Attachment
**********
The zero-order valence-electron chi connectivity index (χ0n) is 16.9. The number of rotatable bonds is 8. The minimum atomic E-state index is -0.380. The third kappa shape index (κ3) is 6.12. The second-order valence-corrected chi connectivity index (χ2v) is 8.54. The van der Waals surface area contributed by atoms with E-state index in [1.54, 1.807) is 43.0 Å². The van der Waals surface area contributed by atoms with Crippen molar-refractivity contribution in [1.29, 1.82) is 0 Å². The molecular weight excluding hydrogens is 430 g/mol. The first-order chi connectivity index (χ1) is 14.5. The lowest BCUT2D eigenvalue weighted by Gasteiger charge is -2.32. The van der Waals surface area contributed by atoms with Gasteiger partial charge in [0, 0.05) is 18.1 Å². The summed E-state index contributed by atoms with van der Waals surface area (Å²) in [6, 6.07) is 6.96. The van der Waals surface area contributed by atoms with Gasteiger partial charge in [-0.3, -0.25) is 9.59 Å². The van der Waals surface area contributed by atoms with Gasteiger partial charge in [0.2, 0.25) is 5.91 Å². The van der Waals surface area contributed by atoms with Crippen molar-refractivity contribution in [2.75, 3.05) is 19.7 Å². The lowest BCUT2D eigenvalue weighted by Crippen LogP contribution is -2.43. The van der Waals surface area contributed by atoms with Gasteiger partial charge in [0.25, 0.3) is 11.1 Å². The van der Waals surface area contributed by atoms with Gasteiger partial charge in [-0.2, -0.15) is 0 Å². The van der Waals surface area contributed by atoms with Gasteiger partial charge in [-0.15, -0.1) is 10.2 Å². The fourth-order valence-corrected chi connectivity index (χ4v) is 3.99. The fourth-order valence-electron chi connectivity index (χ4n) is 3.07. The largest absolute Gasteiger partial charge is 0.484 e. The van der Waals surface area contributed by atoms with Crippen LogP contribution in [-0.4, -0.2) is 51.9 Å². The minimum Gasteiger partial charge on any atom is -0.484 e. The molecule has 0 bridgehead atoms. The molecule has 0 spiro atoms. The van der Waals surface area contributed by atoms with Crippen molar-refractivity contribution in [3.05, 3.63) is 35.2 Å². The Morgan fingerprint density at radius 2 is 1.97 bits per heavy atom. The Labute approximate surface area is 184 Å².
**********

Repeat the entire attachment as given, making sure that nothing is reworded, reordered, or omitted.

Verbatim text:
The zero-order valence-electron chi connectivity index (χ0n) is 16.9. The number of rotatable bonds is 8. The minimum atomic E-state index is -0.380. The third kappa shape index (κ3) is 6.12. The second-order valence-corrected chi connectivity index (χ2v) is 8.54. The van der Waals surface area contributed by atoms with E-state index in [1.54, 1.807) is 43.0 Å². The van der Waals surface area contributed by atoms with Crippen molar-refractivity contribution in [1.29, 1.82) is 0 Å². The molecular weight excluding hydrogens is 430 g/mol. The first-order chi connectivity index (χ1) is 14.5. The lowest BCUT2D eigenvalue weighted by Gasteiger charge is -2.32. The van der Waals surface area contributed by atoms with Gasteiger partial charge in [0, 0.05) is 18.1 Å². The summed E-state index contributed by atoms with van der Waals surface area (Å²) in [6, 6.07) is 6.96. The van der Waals surface area contributed by atoms with Gasteiger partial charge in [-0.3, -0.25) is 9.59 Å². The van der Waals surface area contributed by atoms with Gasteiger partial charge in [0.2, 0.25) is 5.91 Å². The van der Waals surface area contributed by atoms with Crippen molar-refractivity contribution in [2.75, 3.05) is 19.7 Å². The lowest BCUT2D eigenvalue weighted by Crippen LogP contribution is -2.43. The van der Waals surface area contributed by atoms with Gasteiger partial charge in [0.25, 0.3) is 11.1 Å². The van der Waals surface area contributed by atoms with Gasteiger partial charge in [-0.2, -0.15) is 0 Å². The van der Waals surface area contributed by atoms with Gasteiger partial charge in [-0.15, -0.1) is 10.2 Å². The fourth-order valence-corrected chi connectivity index (χ4v) is 3.99. The fourth-order valence-electron chi connectivity index (χ4n) is 3.07. The largest absolute Gasteiger partial charge is 0.484 e. The van der Waals surface area contributed by atoms with Crippen LogP contribution in [-0.4, -0.2) is 51.9 Å². The minimum Gasteiger partial charge on any atom is -0.484 e. The molecule has 0 bridgehead atoms. The molecule has 0 spiro atoms. The van der Waals surface area contributed by atoms with Crippen molar-refractivity contribution in [3.05, 3.63) is 35.2 Å². The Morgan fingerprint density at radius 2 is 1.97 bits per heavy atom. The Labute approximate surface area is 184 Å².